Shipboard Concert Card - Philip Fargher sings "Loris Low Sweet Song", 21 September 1897

[Click on page for larger version.]


In both 1889 and 1890, Fargher appears in the VRA annual report as a prize-taker – however as plain P. Fargher and with no mention of which Rifle Club he represented.  He may even have still been at Bendigo at this time.  As a reservist he could have still been shooting for the 4th Victorian Regiment, which was an active participant in the VRA team and inter-unit matches among militia and permanent forces (for example, it won the Representative Challenge Cup in 1889). In the 1889 VRA matches, Fargher was 8th out of 160 prize takers and in 1890, 26th out of 150.  In the early 1890s, he took a job as an engineer with the MTT (Melbourne Tramways Trust), which built engine houses and cables for Melbourne’s growing tram network. The purpose of the engine houses was to winch the underground cables that drew the trams along the streets.  Fargher worked in the tramway engine house at the corner of Gertrude and Nicholson Streets in Fitzroy for more than 10 years.  He also joined the MRC (Melbourne Rifle Club).

1892 saw Fargher reach personal success at rifle-shooting of the highest order when, shooting for the MRC at the annual VRA matches, he was the Victorian Queen’s Prize (with a score of 274 points) and Grand Aggregate Prize winner -essentially the best of all comers from Victoria, NSW, SA and Tasmania across the six nominated matches of the meet.  The Queen’s Prize, modelled on the British NRA prize of the same name, was an aggregated three stage match.  In 1893 he repeated his first prize in the Grand Aggregate, with 424 points, winning a second VRA Gold Medal. He also came second overall in the NRA Medal awarded to the highest aggregate scorer in the Representative Challenge Cup and first and second stages of the Queen’s Prize (he was 14th out of the Queen’s Thirty - the 30 riflemen to qualify for the third and final round). Adding to his laurels that year, he was a member of the winning Victorian team in the Inter-colonial match against NSW, SA, Tasmania and WA.  He top-scored for the team with 157, was the second prize-winner overall, 2nd outright out of 180 prize-takers and took home winnings of £44.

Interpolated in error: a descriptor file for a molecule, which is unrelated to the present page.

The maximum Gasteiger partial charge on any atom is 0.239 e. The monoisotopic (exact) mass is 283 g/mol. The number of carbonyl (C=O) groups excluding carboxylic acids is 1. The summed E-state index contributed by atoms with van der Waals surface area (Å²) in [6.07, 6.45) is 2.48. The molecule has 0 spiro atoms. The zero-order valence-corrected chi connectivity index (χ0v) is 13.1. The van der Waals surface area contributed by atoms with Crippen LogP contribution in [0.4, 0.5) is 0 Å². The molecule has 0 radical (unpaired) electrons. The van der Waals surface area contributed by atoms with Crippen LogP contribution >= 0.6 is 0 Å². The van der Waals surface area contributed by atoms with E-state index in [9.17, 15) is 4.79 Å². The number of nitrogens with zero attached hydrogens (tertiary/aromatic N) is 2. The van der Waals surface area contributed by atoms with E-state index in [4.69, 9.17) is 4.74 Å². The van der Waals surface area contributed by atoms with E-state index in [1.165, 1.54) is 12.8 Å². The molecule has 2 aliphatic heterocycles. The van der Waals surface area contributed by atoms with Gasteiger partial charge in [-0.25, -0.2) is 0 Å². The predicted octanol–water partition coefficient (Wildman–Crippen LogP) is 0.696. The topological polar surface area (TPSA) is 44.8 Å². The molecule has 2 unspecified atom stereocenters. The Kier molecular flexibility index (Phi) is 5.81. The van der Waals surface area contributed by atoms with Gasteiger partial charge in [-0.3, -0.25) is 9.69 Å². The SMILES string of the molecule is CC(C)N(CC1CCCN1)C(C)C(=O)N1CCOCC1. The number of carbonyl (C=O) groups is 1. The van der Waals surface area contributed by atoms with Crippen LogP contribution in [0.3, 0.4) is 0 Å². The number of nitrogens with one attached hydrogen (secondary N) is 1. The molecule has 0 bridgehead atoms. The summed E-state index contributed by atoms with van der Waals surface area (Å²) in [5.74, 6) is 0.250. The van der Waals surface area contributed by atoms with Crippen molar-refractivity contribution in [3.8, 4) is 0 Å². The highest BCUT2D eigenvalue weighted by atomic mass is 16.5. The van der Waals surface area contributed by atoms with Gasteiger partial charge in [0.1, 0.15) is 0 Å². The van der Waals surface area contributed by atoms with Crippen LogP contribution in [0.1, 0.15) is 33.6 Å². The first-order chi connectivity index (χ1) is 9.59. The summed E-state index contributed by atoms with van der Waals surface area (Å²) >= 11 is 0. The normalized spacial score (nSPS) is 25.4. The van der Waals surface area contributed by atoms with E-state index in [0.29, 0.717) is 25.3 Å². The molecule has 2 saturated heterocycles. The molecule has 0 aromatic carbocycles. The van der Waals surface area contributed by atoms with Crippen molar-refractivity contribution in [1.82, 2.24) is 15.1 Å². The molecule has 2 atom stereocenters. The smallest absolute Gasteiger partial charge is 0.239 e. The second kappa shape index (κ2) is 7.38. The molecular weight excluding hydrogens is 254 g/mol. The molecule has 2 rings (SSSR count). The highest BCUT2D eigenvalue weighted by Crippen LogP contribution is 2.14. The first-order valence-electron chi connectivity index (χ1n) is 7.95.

Fargher married in 1894, the year he was the MRC Club Champion and just after his return from representing Victoria again in the Inter-colonial match.  His wife was Matilda Maude Blacker, a domestic also living in Fitzroy of Irish mother and English father from Morang, Victoria.  They married at St. Marks Church, Fitzroy on 12 December which was also Matilda’s 26th birthday.  “Tilly” and Philip set up house in Fitzroy where their children Eunice (1895) and Philip (1896) were born.  The family moved then to Northcote, north of Melbourne, where Douglas Brookwood Fargher (1899) was born.  From Northcote the family moved to North Carlton, an inner northern suburb of Melbourne where John Adrian (1901) was born.  With his birth the family moved yet again to Westgarth in Northcote where their last child, Lee William (1910) was born.